Tag Archives: Rita Joe
You can’t really blame the playwright Erika Soerenson or artistic directors for thinking that a distaff reinterpretation of the Quentin Tarantino film Reservoir Dogs might make an intriguing, funny and even socially revealing stage adaptation, Reservoir Dolls. But the Outré Theatre Company’s production iunderscores what a misbegotten idea this was because either the playwright did not know what she wanted in the end or Outré never communicated it.
Over 21 years, City Theatre’s ever-expanding enterprises have developed and maintained a brand-level reputation for entertaining theater; its return to cool weather programming with the current edition of Winter Shorts is just as diverting.
The Mighty Gents is a poignant moving tale worthy of a Greek tragedy except that the protagonists are members of a street gang from the mid-1960s, emotionally, economically and sociologically lost in a Newark ghetto in 1978.
Shorts Gone Wild 5, co-produced by City Theatre with Island City Stage, follows the same entertaining pattern eliciting guffaws, chuckles and a few choked back sniffles with risque and luight blue material. The acting and direction keeps improving year after year and those elements rescue scripts less deftly written. But this edition feels different for an intriguing reason.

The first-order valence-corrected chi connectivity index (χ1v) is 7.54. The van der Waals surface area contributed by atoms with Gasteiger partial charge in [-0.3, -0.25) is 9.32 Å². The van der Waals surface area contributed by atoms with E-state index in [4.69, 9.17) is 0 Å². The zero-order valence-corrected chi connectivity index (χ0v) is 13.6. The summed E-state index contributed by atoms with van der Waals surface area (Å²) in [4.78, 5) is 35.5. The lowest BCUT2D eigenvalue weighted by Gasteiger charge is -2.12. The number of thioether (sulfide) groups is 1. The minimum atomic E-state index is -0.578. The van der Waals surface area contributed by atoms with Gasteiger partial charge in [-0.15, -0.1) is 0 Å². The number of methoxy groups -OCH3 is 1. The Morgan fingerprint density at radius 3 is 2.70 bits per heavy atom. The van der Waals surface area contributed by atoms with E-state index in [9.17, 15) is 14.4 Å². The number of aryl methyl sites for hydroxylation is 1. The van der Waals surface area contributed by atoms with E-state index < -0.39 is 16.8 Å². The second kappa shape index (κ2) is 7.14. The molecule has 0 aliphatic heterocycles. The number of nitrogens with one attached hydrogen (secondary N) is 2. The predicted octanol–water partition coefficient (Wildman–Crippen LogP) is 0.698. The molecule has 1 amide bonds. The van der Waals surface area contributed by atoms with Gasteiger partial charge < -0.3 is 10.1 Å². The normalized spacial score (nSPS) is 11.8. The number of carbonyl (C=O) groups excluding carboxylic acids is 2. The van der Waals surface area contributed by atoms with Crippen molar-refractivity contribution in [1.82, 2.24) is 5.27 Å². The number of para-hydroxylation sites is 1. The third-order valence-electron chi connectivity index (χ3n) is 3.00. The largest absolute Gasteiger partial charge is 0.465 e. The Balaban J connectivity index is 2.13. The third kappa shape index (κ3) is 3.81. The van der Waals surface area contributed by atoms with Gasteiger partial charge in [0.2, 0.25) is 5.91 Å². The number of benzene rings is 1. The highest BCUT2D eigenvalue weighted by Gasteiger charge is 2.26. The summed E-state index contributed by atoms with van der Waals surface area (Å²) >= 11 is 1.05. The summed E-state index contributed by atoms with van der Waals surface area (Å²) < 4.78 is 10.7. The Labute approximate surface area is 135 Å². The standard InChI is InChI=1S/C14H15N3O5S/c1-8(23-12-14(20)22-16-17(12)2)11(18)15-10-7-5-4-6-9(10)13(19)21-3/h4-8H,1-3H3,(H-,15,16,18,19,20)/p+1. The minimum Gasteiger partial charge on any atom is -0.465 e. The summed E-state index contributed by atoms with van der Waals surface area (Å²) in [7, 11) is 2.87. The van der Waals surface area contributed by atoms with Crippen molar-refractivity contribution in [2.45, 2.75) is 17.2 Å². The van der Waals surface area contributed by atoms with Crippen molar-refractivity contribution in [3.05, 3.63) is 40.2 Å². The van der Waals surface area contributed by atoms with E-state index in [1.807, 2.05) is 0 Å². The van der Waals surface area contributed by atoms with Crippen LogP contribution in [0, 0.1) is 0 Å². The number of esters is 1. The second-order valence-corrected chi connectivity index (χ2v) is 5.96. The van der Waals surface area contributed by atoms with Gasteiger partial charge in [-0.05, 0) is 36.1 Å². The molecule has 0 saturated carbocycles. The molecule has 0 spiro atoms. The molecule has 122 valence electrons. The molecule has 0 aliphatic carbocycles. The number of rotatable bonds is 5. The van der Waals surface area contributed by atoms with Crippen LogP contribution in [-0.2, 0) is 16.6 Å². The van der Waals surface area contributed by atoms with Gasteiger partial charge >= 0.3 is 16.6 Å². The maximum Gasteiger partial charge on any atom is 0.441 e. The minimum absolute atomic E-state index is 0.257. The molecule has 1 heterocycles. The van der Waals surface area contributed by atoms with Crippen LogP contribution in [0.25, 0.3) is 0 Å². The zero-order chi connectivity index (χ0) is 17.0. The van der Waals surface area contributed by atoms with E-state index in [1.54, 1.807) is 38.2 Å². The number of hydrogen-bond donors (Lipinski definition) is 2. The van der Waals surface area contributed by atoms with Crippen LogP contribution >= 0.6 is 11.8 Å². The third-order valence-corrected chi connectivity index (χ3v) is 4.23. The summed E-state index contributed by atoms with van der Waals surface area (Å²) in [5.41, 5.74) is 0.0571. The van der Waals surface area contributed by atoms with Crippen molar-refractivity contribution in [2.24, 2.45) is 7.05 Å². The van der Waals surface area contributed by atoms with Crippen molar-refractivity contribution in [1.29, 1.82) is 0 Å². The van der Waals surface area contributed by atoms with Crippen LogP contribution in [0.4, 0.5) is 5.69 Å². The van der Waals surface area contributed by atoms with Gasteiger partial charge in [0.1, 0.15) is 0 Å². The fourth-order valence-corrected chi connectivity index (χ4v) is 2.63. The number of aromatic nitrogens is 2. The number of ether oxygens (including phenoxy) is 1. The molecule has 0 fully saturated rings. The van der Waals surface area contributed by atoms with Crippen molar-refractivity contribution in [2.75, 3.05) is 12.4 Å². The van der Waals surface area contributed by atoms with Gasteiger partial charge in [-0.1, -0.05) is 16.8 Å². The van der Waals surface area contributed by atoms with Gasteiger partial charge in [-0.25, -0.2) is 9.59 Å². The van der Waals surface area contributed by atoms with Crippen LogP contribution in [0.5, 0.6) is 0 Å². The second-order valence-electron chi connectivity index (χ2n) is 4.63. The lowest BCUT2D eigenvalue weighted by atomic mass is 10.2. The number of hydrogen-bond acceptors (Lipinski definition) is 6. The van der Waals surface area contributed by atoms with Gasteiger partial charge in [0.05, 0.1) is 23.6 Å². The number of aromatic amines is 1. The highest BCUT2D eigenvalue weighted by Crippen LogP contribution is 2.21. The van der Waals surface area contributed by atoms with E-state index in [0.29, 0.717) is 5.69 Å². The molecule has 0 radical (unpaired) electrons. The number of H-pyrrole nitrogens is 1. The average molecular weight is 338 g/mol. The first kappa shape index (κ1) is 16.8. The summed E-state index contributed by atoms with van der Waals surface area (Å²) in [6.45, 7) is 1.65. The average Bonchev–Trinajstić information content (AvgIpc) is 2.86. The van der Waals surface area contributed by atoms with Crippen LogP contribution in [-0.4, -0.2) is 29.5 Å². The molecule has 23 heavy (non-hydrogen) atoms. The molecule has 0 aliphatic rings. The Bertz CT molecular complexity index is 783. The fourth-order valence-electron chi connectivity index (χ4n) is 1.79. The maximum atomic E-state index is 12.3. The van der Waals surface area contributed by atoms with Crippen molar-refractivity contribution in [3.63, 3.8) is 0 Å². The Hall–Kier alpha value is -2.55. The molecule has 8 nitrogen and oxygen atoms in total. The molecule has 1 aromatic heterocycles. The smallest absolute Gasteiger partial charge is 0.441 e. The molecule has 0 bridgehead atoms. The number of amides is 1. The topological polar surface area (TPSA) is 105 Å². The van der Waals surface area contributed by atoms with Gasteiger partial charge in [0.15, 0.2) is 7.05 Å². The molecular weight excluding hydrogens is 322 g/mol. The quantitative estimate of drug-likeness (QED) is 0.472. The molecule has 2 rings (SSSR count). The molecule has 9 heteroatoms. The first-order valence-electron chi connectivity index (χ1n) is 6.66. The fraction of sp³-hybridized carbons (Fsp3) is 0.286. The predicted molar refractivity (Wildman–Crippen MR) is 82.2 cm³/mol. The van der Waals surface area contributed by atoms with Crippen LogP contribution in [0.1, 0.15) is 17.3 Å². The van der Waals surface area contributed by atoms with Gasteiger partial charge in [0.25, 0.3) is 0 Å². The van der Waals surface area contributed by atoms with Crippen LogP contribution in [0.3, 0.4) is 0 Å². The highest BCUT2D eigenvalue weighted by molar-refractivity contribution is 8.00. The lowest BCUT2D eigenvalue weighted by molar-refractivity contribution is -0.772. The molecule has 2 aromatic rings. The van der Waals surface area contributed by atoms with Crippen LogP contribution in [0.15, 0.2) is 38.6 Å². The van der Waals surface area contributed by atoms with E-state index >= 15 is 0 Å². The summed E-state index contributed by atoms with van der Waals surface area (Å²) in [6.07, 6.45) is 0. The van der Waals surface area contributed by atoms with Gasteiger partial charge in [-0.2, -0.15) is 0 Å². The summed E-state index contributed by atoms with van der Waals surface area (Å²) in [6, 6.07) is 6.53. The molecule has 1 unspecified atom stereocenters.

Blood may be thicker than water, but Brothers of the Dust at M Ensemble asks whether it’s thicker than land or greed or, crucially, dreams. M Ensemble presented this family drama three years ago with the same director and lead, but that familiarity has paid off with a deeper, more assured and more affecting experience for the audience than the first rendition
Political satire is like the finest champagne – delectable at the time but going flat with age. But in the meantime, as Shorts Gone Wild 4 (subtitled Decision 2016: It’s Gonna Be Yuuuuuge!) underscores, what a terrific way to blow off angst over today’s polarized landscape.
Jeff Talbott’s The Submission, enjoying its regional premiere from Island City Stage, is predicated on the realization that “Everyone’s a little bit racist.” It charts the ignition of a racial flashpoint in the theater world over the span of a year, as liberal creative types are forced to confront long-dormant prejudices.